| Lesson 9 || Singleton: known uses |
| Objective || Explore Real World Examples of the Singleton Design Patterns. |
Known Uses of the Singleton Design Pattern
Use the Singleton pattern when:
- There must be exactly one instance of a class, and it must be accessible to clients from a well-known access point
- When the sole instance should be extensible by subclassing, and clients should be able to use an extended instance without modifying their code.
The Singleton pattern
restricts a class so that only one instance can be created.
This can be accomplished by
- making its constructor private or protected and
- providing an instance() member that returns a pointer to a new instance if one does not already exist but returns a pointer to that instance if it does.
Having an instance of the class in a global variable seems like an easy way to maintain the single instance. All client objects can access this instance in a consistent manner through this global variable.
But this does not prevent clients from creating other instances of the class. For this approach to be successful, all of the client objects have to be responsible for controlling the number of instances of the class.
This widely distributed responsibility is not desirable because a client should be free from any class creation process details. The responsibility for making sure that there is only one instance of the class should belong to the class itself, leaving client objects free from having to handle these details. A class that maintains its single instance nature by itself is referred to as a Singleton class.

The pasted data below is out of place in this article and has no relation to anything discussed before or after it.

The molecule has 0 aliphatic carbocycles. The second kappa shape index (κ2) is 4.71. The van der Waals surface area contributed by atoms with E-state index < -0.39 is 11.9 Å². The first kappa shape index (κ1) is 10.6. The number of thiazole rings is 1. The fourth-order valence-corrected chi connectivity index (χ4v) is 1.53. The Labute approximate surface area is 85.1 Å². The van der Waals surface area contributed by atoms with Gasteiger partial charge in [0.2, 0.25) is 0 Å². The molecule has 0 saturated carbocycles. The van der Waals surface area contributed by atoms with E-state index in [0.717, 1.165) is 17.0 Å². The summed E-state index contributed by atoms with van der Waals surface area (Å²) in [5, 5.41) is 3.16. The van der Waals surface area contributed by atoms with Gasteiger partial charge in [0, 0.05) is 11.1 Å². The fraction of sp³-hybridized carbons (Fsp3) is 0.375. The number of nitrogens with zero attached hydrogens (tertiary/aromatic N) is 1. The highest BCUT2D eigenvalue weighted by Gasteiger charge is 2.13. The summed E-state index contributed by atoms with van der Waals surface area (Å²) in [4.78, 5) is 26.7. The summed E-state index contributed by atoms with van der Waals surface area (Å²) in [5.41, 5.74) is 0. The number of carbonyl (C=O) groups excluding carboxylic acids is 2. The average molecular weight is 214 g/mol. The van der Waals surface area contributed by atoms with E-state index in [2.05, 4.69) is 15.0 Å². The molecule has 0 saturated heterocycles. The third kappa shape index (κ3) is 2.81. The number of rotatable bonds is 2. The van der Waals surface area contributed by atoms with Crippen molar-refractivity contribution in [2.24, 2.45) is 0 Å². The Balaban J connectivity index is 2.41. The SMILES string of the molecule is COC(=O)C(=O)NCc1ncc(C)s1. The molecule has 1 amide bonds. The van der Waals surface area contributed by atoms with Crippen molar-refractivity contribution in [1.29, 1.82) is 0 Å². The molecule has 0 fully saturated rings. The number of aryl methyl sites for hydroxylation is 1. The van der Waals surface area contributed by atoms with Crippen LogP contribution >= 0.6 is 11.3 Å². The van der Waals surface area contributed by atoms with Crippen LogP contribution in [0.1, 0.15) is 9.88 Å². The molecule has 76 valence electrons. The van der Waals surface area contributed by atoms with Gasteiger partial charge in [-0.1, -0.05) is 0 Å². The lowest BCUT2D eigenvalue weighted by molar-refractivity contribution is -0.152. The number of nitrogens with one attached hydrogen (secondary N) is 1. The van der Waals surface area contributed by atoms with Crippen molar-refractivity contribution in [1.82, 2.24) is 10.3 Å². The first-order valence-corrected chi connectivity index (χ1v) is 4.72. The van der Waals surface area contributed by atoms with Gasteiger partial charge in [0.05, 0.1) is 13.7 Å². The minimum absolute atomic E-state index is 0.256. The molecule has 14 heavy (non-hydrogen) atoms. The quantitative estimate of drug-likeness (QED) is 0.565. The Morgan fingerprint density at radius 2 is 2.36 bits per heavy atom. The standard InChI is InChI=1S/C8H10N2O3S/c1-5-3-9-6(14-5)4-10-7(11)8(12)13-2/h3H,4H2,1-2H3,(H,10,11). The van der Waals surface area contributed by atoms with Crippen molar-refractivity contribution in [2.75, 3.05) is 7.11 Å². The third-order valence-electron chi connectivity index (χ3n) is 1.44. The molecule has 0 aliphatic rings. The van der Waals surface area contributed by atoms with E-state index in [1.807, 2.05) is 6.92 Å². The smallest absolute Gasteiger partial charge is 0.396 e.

NodeJS Design Patterns
One known use of the Singleton pattern is found in the hidden parts of the Java class library.
The audio device example I used earlier is not a mere fantasy.
class actually exists, and is used in more or less the way I described.
The Gang of Four lists several other known uses of Singleton patterns, including
Changeset current in SmallTalk-80, and the
WidgetKit classes in the InterViews user interface toolkit.
Once you have learned to recognize a design pattern, you will begin to see it in many places.
The Java class library in particular is riddled with examples of classic design patterns
It is somewhat obvious that at least some of the programmers writing code for the java packages are pattern aficionados.
Singleton used to control Access
One of the ways you use the Singleton pattern is to cover an instance where there must be a single "broker" controlling access to a resource. Singletons perform the task of loggers well because they broker access to a log file, which can only be written to exclusively.
For a task such as logging, a Singleton provides a way of abstracting away the writing task to a log file.
Also think of a situation where you have an application with many windows, threads, and processess and need a single point of communication.
The Singleton could be used to control tasks to launch your application.
The singleton could be used to serialize the jobs and display their status to any other part of the program which required the information.
In this type of scenario, you can think of a Singleton as functioning as a "server" class running inside your application.